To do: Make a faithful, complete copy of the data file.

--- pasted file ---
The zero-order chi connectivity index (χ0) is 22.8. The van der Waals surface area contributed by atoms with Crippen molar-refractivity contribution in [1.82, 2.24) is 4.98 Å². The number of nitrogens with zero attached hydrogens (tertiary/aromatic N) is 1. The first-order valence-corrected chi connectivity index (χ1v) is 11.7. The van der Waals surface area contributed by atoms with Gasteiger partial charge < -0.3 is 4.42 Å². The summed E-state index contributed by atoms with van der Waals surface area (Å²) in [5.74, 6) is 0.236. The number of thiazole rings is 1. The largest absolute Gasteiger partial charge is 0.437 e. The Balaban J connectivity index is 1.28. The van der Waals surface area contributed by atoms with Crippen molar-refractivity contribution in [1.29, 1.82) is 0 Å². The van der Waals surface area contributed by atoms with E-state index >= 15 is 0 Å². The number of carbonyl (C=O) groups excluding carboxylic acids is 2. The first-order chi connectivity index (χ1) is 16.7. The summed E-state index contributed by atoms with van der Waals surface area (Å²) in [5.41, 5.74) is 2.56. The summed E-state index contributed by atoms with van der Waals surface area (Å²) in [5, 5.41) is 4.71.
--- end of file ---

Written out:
The zero-order chi connectivity index (χ0) is 22.8. The van der Waals surface area contributed by atoms with Crippen molar-refractivity contribution in [1.82, 2.24) is 4.98 Å². The number of nitrogens with zero attached hydrogens (tertiary/aromatic N) is 1. The first-order valence-corrected chi connectivity index (χ1v) is 11.7. The van der Waals surface area contributed by atoms with Gasteiger partial charge < -0.3 is 4.42 Å². The summed E-state index contributed by atoms with van der Waals surface area (Å²) in [5.74, 6) is 0.236. The number of thiazole rings is 1. The largest absolute Gasteiger partial charge is 0.437 e. The Balaban J connectivity index is 1.28. The van der Waals surface area contributed by atoms with Crippen molar-refractivity contribution in [1.29, 1.82) is 0 Å². The van der Waals surface area contributed by atoms with E-state index >= 15 is 0 Å². The number of carbonyl (C=O) groups excluding carboxylic acids is 2. The first-order chi connectivity index (χ1) is 16.7. The summed E-state index contributed by atoms with van der Waals surface area (Å²) in [5.41, 5.74) is 2.56. The summed E-state index contributed by atoms with van der Waals surface area (Å²) in [5, 5.41) is 4.71.